The lock mechanism is easy to use too, even easier than the systems provided on many smartphones. Simply slide the side lock switch down into the “locked” position and every button on the phone stops working until the handset is either unlocked or someone rings you. If the latter happens, you can pick up or reject the call with either the green or red buttons (respectively). After you’re finished, the phone stays locked until you unlock it.
As for the extra features, the LED torch at the top operates when the phone is on or off, and the FM radio can be listened to either through headphones using the 3.5mm port or through the EasyCall’s speaker.
There’s also a nifty feature Telstra calls “the switch” consisting of an orange switch. To use, one simply programs up to four phone numbers, a message and the volume of an alarm to be used in case of an emergency. When the switch is pushed into the “up” position, the phone emits an alarm, sends the message to the preset numbers and calls those numbers. It’s a useful feature – especially for medical emergencies – but the switch so invites curiosity that we can see many alerts being sent falsely.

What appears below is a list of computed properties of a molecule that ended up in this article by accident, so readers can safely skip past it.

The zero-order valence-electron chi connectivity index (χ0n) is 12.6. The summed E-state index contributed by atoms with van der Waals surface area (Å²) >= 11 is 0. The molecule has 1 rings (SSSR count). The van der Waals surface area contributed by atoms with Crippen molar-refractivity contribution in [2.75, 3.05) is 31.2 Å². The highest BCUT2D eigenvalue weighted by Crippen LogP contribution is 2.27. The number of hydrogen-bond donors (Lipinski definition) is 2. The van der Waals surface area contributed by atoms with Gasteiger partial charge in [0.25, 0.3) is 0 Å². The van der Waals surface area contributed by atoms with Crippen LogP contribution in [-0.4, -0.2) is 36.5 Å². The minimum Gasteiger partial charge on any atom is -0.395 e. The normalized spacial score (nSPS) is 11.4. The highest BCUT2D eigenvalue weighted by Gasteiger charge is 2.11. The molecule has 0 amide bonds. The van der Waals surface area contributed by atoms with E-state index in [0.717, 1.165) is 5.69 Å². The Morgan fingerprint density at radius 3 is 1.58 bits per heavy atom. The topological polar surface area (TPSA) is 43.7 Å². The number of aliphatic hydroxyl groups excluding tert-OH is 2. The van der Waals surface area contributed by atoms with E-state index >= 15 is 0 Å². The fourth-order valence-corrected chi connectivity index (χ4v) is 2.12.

Unusually for a modern handset, there’s no Bluetooth on offer here. With handsfree limited to just the stereo headset, the EasyCall2 isn’t the ideal phone to use for in-car communications.
A prepaid phone that comes with $10 of starter credit, the EasyCall 2 is locked to the Telstra network.
The Telstra EasyCall 2 isn’t for everyone. In fact, the person who’d get the most use out of it probably doesn’t want a touchscreen, keyboard, or internet access on the phone; this person probably doesn’t want any computer-like features at all. And if this person is your dad, mum, grandpa, grandmum, or even a kid, the lack of features makes it perfectly suitable for them, as does the price tag.